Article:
News Limited has just purchased a multi-million dollar circulation software package that is giving The Age enormous problems and angering newsagents across Victoria.

Late last month, News Limited signed a deal to purchase the circulation software known as DTI. But the same system has been blamed for a series of faults at The Age, which is the first Fairfax newspaper to use it.

The problems — which include complaints about inaccurate supplies, poor service and deliveries stopping for no apparent reason — have become so numerous that The Age’s circulation and newspaper sales director, Liz Earl, met with newsagents from across Melbourne on Tuesday to discuss the problems.

The meeting, at the offices of the Victorian Association for Newsagents, agreed to set up a consolidated complaints site to gauge the number and types of concerns. Currently it can’t quantify the problem because complaints are sent either to VANA or the Australian Newsagents Federation or directly to The Age.

One person who attended the meeting said Ms Earl conceded that Fairfax is having problems with DTI because it is difficult to adapt the off-the-shelf US software package for Australian conditions. The newsagent said he expected there would be lots of complaints from newsagents but accepted that The Age is working hard to try and fix the problem. Another newsagent said he would be “very surprised if any newsagent is in a situation where they haven’t noticed these problems”.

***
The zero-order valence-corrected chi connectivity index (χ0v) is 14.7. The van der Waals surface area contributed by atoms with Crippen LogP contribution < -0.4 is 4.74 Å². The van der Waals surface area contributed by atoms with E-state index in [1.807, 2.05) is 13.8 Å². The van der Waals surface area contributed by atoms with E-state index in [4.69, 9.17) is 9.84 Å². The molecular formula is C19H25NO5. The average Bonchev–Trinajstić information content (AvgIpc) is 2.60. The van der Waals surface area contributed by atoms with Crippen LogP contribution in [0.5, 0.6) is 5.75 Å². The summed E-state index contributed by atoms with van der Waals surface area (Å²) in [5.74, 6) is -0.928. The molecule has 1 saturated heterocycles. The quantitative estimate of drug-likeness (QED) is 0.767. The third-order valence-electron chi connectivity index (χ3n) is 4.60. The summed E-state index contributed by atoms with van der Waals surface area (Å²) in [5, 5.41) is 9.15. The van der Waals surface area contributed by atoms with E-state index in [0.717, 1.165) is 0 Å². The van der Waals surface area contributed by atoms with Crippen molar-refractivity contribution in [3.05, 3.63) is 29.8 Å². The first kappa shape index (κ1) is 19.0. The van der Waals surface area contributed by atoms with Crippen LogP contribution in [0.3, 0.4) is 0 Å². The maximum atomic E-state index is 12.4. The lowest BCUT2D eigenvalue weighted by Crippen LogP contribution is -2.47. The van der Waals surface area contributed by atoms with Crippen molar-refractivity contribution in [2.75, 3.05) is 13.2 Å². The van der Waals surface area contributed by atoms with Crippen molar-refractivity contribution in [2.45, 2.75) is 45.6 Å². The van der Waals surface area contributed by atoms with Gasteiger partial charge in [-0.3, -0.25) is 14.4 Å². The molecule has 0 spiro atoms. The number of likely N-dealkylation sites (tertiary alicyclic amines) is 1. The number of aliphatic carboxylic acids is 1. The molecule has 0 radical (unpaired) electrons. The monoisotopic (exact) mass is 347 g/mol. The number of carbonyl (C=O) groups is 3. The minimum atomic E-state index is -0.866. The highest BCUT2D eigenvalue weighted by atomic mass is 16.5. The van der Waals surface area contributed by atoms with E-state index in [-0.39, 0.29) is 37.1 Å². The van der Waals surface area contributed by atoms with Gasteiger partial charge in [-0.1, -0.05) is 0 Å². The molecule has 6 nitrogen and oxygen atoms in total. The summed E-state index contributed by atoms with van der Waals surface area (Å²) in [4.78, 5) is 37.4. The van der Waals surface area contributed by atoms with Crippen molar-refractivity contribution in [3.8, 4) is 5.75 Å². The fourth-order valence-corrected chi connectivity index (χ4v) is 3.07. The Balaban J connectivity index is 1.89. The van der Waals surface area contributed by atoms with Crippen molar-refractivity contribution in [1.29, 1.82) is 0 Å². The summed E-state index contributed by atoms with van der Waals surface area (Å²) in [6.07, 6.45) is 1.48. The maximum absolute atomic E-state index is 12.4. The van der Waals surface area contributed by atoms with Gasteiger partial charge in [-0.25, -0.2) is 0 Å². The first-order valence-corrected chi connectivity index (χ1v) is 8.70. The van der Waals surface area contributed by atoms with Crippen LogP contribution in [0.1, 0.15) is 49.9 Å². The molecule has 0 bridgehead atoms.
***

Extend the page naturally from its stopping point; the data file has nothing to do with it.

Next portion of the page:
Another newsagent said his colleagues are frustrated by the system because it requires them to constantly check how many papers they are being sent by The Age. They can’t set a default number that matches their actual sales and are regularly sent either more or less, depending on how many Fairfax wants them to have. He says this is particularly annoying because newsagents now have to pay for excess copies to be returned to Fairfax.

The problems with the software have been exacerbated by recent sackings at Fairfax. As many as 20 people have left the circulation department. The paper now has fewer representatives to talk to newsagents and less people dealing with the influx of complaints from unhappy subscribers. This is having a significant effect on circulations figures at a time when the paper is desperately attempting to halt a decline in sales.

A Sydney-based representative of Digital Technology International, who declined to give his name to Crikey yesterday, said he was unaware of the issues at The Age . He said that DTI expects the same software will be used by Fairfax in Sydney in the near future.

According to the company, the DTI circulation software “manages newspaper circulation, distribution, marketing and reporting” and “cost-effectively improves every aspect of circulation and distribution — from how subscriptions are processed, managed and renewed — to how products are marketed, billed and delivered.”

It is not known how much due diligence News Limited conducted before it purchased the DTI software but under the deal it will roll it out to all 11 Australian newspaper divisions, affecting about 12 million newspaper sales a week.

The Age’s Liz Earl did not return Crikey’s calls.